Inner city students know many things

This anecdote does not suggest that the inner-city, African-American third graders described here know nothing; that is far from the truth. However, they did not have the contextual knowledge to make sense of the story, a problem any student could have when reading multicultural tales. Multicultural literature, so often praised, may actually cause more stumbling and may decrease reading efficacy. The author’s and publisher’s intent—to provide students with vicarious experiences of cultures and locations other than their own—is counteracted by the difficulty experienced by readers who already lack some of the skills needed to read at grade level.

Take the time, reuse color pictures

The solution is for teachers to take all the time necessary for true reading comprehension and confidence, showing students that what they know (bread dries out if unwrapped) is important even when a story seems irrelevant to their lived experiences. Teachers should also use pictures as often as possible. Color pictures matter, especially to kinesthetic learners. Sharing one color picture of unfamiliar items is worth the cost of ink. Teachers can glue the color pictures into file folders with labels that can be stored and located for reuse. The file folders also help the pictures stand up to being passed around and handled.

Opening a multicultural world is possible for all learners.

margaret carroll headshotMargaret Carroll, Ed.D., is a professor of education at Saint Xavier University, teaching courses in special education and instructional methods.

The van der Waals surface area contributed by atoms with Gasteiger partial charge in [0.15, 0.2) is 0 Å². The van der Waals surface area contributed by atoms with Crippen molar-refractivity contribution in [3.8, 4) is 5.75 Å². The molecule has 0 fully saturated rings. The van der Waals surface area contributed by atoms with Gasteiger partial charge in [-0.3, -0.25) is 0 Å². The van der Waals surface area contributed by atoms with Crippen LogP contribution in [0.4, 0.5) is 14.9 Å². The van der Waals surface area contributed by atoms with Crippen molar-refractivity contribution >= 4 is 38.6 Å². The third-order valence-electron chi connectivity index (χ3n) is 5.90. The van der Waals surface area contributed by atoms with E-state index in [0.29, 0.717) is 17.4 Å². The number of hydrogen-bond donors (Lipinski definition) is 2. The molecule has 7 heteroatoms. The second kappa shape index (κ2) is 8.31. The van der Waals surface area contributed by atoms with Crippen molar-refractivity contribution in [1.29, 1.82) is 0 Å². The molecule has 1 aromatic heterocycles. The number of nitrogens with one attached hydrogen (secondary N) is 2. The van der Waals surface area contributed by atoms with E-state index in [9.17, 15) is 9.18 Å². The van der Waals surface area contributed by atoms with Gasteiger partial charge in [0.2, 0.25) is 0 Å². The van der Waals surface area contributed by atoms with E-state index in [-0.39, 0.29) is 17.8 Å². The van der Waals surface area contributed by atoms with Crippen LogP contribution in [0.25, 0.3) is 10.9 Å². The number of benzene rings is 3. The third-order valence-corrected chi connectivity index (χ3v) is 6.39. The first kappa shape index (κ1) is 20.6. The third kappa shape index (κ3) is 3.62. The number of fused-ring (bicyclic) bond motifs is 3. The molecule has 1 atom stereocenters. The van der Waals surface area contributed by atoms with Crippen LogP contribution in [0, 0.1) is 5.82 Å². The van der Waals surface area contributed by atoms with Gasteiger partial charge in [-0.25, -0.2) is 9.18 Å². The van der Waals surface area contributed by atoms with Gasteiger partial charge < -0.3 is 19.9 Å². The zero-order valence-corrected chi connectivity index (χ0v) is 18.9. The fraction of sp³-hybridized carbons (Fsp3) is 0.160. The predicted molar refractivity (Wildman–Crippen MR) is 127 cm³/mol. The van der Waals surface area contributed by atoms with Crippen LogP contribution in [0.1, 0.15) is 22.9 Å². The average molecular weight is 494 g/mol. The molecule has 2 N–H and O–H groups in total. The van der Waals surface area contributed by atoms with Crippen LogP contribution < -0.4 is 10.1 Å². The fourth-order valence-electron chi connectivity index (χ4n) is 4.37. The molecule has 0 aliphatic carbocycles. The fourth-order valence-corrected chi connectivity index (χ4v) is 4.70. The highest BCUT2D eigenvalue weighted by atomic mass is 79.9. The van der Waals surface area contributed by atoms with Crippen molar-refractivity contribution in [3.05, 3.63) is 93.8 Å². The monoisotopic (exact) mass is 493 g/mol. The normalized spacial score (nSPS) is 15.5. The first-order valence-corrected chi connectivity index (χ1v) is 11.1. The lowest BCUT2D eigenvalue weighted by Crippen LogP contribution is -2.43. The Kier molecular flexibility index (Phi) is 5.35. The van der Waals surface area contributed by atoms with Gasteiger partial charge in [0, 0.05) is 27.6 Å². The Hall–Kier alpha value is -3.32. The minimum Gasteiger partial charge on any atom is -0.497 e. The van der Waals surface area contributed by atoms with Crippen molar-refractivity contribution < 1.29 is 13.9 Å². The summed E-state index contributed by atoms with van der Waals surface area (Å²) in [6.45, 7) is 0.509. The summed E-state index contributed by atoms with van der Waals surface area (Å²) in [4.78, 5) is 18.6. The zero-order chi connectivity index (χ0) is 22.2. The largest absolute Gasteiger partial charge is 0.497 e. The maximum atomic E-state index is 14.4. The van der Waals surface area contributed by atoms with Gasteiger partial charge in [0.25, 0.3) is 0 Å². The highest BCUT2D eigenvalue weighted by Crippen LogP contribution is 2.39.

It’s a Science Literacy week!

Edmonton’s science institutions, libraries join national celebration of Canada’s scientific achievements

By Ramin Ostad

The University of Alberta participated in Science Literacy Week with a number of events throughout the week.

The University of Alberta participated in Science Literacy Week with a number of events throughout the week.

Edmonton’s expansive scientific institutions are having a very busy week.

 

That’s because from Sept. 19 to 25, institutions like the University of Alberta, Telus World of Science and a number of Edmonton libraries have joined 60 other Canadian cities in celebrating Science Literacy Week.

It’s an initiative designed to highlight and showcase the many great scientific intuitions, initiatives and programs that Canada has to offer.

The nationwide celebration of science is the brainchild of Jesse Hildebrand, a University of Toronto graduate who first piloted the program in 2014. He approached the university’s library with an idea to highlight the numerous science collections, science books, and insightful professors over the course of a week.

That program has now become a national event, with 150 partners hosting 430 events throughout Canada 150 partners.

It’s an idea that Hildebrand had been mulling over for many years. He said the idea of science literacy is something people should not take lightly, because science is a big part of our everyday lives.

“Well, every time you make a call with a cellphone, every time you are sick and take medicine, every time you use the Internet you are, knowingly or not, reaping the benefits of scientific inquiry,” Hildebrand said.

“Science literacy enables us to understand those technologies, to view the world around us in a different way, and to think skeptically about scientific claims.

“Literacy, when it comes to science, means being an informed citizen about the innovations and ideas that make our world possible.”

Along with the major science institutions, Edmonton’s public libraries have also been taking part, hosting over 30 events throughout the week.